Lockdown: This Is Not a Drill [or] The Subjunctive and Other Forms of Terrorism

Blogging is narcissistic, but we should be talking about threats of violence at schools.

In Spanish, you can’t talk about something as though it is a fact if there is any doubt about its existence. Not if you want to be grammatically correct anyway. This is because Spanish is a practical language. It possesses an entire linguistic category dedicated to addressing things that may not actually be true: the widely used and irrationally feared subjunctive.

I harbor great respect for the subjunctive. After all, we can’t take for granted something that may not actually be true.

In English, for example, we can say, “I hope everything is OK.” But is just sounds so certain, doesn’t it? And we’re merely expressing a hope. Everything might not be OK. In Spanish, you have to manipulate the verb “to be” so that instead of using es, which corresponds to is in English, we have to use sea, the subjunctive version of “to be.” Therefore, “I hope everything is OK” in Spanish would be, “Espero que todo sea bien.” Because maybe everything is not OK. We can’t be sure.

A couple months ago, I tried to express this concept to my students with the help of Carlos Ponce and a song called, “Busco una mujer,” (“I’m looking for a woman”). I told them that Carlos Ponce has to use the subjunctive throughout this song because maybe he will never find the woman he seeks. Maybe she does not exist. Poor Carlos Ponce.

And just as I could see the room full of fourteen and fifteen-year-olds caring a little bit less, I heard her voice spilling soothingly out of the school’s intercom system. “Attention,” she said, sounding like a yoga teacher announcing a change in pose, “The school is now on lockdown. This is not a drill. Students may not leave the building. Please remain in your classrooms even after the bell.”

Maureen*. I can’t think of a better person to be a school principal. She moves like she is underwater: slow, flowy, peaceful. Maybe she is a mermaid. I wouldn’t be surprised. Her wisdom and quiet control attract respect, but she doesn’t have to say anything to gain it. A sort of calm authority just emanates from her, like wake in the water. No one would dare disrespect Maureen. Yet she is fair and kind, like the time when I accidentally set off the fire alarm and the entire school, pre-kindergarten through twelfth grade, had to evacuate their classrooms and line up on the soccer field. I heard her whispery words through the walky-talky system: “We’re still determining the cause of the alarm,” she said without a trace of panic in her voice. I had to come clean. She paused, looked at me for a moment and said, “That’s fine. We were due for a drill anyway,” and smiled revealing perfect teeth beneath her matte plum lipstick. Why can’t everyone be more like Maureen?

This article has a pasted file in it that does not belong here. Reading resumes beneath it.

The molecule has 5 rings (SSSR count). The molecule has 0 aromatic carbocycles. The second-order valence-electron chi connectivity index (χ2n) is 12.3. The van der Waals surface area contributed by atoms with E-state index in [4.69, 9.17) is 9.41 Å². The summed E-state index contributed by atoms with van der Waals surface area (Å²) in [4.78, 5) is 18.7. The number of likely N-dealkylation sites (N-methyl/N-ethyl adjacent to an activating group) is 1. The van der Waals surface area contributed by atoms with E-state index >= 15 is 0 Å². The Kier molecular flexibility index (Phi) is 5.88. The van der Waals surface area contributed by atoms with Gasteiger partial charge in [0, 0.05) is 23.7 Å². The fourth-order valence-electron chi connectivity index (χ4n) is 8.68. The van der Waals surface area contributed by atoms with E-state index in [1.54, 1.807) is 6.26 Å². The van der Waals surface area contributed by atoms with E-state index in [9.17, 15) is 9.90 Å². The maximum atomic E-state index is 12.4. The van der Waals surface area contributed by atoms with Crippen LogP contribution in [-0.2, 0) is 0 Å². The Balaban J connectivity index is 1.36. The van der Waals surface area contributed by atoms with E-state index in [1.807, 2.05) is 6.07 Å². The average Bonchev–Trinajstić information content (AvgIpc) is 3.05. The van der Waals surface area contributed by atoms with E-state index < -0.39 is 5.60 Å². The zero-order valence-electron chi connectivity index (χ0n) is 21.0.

But now she was announcing something serious. A lockdown. What a stupid compound word. Don’t we lock things up, and shouldn’t it therefore be called a lockup? English is not a practical language. But regardless, its meaning is clear. I am sadly experienced with locking classroom doors and hiding under desks thanks to the infamous Columbine shooting that happened when I was a kid.

But Maureen didn’t sound worried. She may as well have been announcing a campus-wide nap. Her way of speaking and her flowy pants and tops make me think of a character from a video my sister and I used to watch as children called, We Sing in Sillyville. It was a movie about a town that had lost all its color. Or maybe just the main character had lost all the color in her typically multi-colored jumpsuit, which I assure you was better off colorless. But there was a character who wore long, tinkling necklaces and loose-fitting silk tops. My sister and I got a kick out of the way she said, “Let’s make it brighter in here,” in a sing-song voice and spun in a circle, the room suddenly illuminating. We used to reenact that scene in the bedroom that we shared, taking turns flicking on the light switch, timing it just right so that the room would light up precisely when one of us twirled in a circle. “Let’s make it brighter in here!” we would say. That’s what Maureen is like. So I didn’t really worry. But then she came on the loud speaker again to repeat her message and to remind us that this was not a drill. That no one was to leave the building under any circumstances.